The musicians who combine to make The Golden Age Of Steam are part of an energetic and vibrant community of young British jazz players who work together in a seemingly endless series of collaborations and collectives. All three are already BBC Jazz Award winnersreed player James Allsopp and drummer Tim Giles winning the 2008 award for Innovation for their band Fraud and keyboard player Kit Downes gaining the 2008 Rising Star award. Raspberry Tongue is the debut album for the band and features original compositions, as well as original cover art, by Allsopp.
This is a confident performance by the trio. Allsopp is the band's driving force and namechecks John Coltrane and Albert Ayler, among others, as influences. He writes in ways that enable, in his own words, "new structural spaces for improvisation," and all three players are ready and willing to take those spaces and make the maximum use of them. This does not always mean that the spaces get filled to the brimthe band members are too aware to fall into that trap. Indeed, the brief but lovely duet "Solomon Daisy" is so effective precisely because of the space which Allsopp and Downes leave around each other. Elsewhere the band's inventiveness can fall somewhat short, however, and tunes such as "Mr Apricot / Imaginary Handbag" and "For No Raisin" never quite take off.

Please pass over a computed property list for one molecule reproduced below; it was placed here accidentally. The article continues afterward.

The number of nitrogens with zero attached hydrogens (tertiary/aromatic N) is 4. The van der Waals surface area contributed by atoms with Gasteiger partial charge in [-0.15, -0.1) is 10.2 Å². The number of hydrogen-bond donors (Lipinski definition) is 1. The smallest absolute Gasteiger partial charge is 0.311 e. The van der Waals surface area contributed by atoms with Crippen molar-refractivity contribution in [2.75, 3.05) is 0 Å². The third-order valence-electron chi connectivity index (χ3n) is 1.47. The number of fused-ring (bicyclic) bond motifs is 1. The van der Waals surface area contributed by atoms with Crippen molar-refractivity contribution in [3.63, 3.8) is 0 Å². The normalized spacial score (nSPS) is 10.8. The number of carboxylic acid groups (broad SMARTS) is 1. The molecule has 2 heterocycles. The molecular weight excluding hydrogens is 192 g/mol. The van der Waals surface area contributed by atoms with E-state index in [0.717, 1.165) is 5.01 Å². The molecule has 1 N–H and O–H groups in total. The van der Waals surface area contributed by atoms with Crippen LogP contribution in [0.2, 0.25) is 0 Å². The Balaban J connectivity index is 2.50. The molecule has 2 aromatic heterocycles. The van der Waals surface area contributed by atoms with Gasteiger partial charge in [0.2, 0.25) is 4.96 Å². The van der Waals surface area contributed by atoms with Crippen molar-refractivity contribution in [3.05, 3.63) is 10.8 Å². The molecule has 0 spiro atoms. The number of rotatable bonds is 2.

Everything comes together on "Raspberry Tongue," the album's centerpiece. It is one of the most immediately accessible compositions here, but still reveals new layers on repeated listening. Allsopp's tenor playing drives things along for the bulk of the track, but Downes' own contributions are vital, especially in the mid-section when he and Allsopp trade phrases. The tune's closing section is dominated by Giles' drums, which suddenly explode in a high energy and powerful solo before Allsopp and Downes return to ease the tune into a slow and gentle close. In fact, across the album as a whole it's Giles who impresses mosthe's always empathic, never overwhelming and plays with obvious enthusiasm.
The final listed tune, "Oboe or Glockenspiel," falls victim to a seemingly growing trendthe Hidden Track. It's followed by 5 minutes of silence before a new and uncredited tune emerges to close the album. The concept of the Hidden Track may have been amusing and original once, but now it's annoying and almost hackneyed. The Golden Age Of Steam should be savvy enough to realise thisRaspberry Tongue deserves a bigger finish.
Track Listing: Mr Apricot / Imaginary Handbag; Fox Fingers; For No Raisin; Raspberry Tongue; Monocle; 300 Golden Bees / Monkeyphonics; Solomon Daisy; Eyepatch; Oboe or Glockenspiel.
Personnel: James Allsopp: tenor sax, bass clarinet; Kit Downes: Hammond Organ, Wurlitzer; Tim Giles: drums, percussion.
I love jazz because it swings.
I was first exposed to jazz in Houston.
I met Joe LoCascio and Bob Henschen.
The best show I ever attended was Pat Martino.
The first jazz record I bought was Time Out by the Dave Brubeck Quartet.
My advice to new listeners is to relax on 2 and 4 beats.